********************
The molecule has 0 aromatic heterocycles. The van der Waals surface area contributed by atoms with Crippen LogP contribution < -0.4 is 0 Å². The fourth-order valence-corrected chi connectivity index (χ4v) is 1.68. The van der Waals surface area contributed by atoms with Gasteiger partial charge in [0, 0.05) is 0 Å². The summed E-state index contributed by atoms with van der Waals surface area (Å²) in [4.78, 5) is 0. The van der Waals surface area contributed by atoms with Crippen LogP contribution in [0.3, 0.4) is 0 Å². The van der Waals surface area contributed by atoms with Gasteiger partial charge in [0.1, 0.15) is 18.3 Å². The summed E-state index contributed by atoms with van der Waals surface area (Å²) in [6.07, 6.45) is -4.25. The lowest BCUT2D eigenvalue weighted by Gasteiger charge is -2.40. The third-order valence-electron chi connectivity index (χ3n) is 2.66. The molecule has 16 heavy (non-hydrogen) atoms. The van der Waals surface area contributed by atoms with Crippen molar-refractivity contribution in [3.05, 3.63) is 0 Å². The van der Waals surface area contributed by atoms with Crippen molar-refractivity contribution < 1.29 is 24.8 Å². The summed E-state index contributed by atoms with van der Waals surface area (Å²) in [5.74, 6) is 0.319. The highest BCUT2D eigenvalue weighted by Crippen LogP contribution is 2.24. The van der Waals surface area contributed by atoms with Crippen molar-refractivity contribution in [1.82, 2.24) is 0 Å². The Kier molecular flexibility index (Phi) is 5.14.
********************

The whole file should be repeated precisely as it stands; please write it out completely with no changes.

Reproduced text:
The molecule has 0 aromatic heterocycles. The van der Waals surface area contributed by atoms with Crippen LogP contribution < -0.4 is 0 Å². The fourth-order valence-corrected chi connectivity index (χ4v) is 1.68. The van der Waals surface area contributed by atoms with Gasteiger partial charge in [0, 0.05) is 0 Å². The summed E-state index contributed by atoms with van der Waals surface area (Å²) in [4.78, 5) is 0. The van der Waals surface area contributed by atoms with Crippen LogP contribution in [0.3, 0.4) is 0 Å². The van der Waals surface area contributed by atoms with Gasteiger partial charge in [0.1, 0.15) is 18.3 Å². The summed E-state index contributed by atoms with van der Waals surface area (Å²) in [6.07, 6.45) is -4.25. The lowest BCUT2D eigenvalue weighted by Gasteiger charge is -2.40. The third-order valence-electron chi connectivity index (χ3n) is 2.66. The molecule has 16 heavy (non-hydrogen) atoms. The van der Waals surface area contributed by atoms with Crippen molar-refractivity contribution in [3.05, 3.63) is 0 Å². The van der Waals surface area contributed by atoms with Crippen molar-refractivity contribution < 1.29 is 24.8 Å². The summed E-state index contributed by atoms with van der Waals surface area (Å²) in [5.74, 6) is 0.319. The highest BCUT2D eigenvalue weighted by Crippen LogP contribution is 2.24. The van der Waals surface area contributed by atoms with Crippen molar-refractivity contribution in [1.82, 2.24) is 0 Å². The Kier molecular flexibility index (Phi) is 5.14.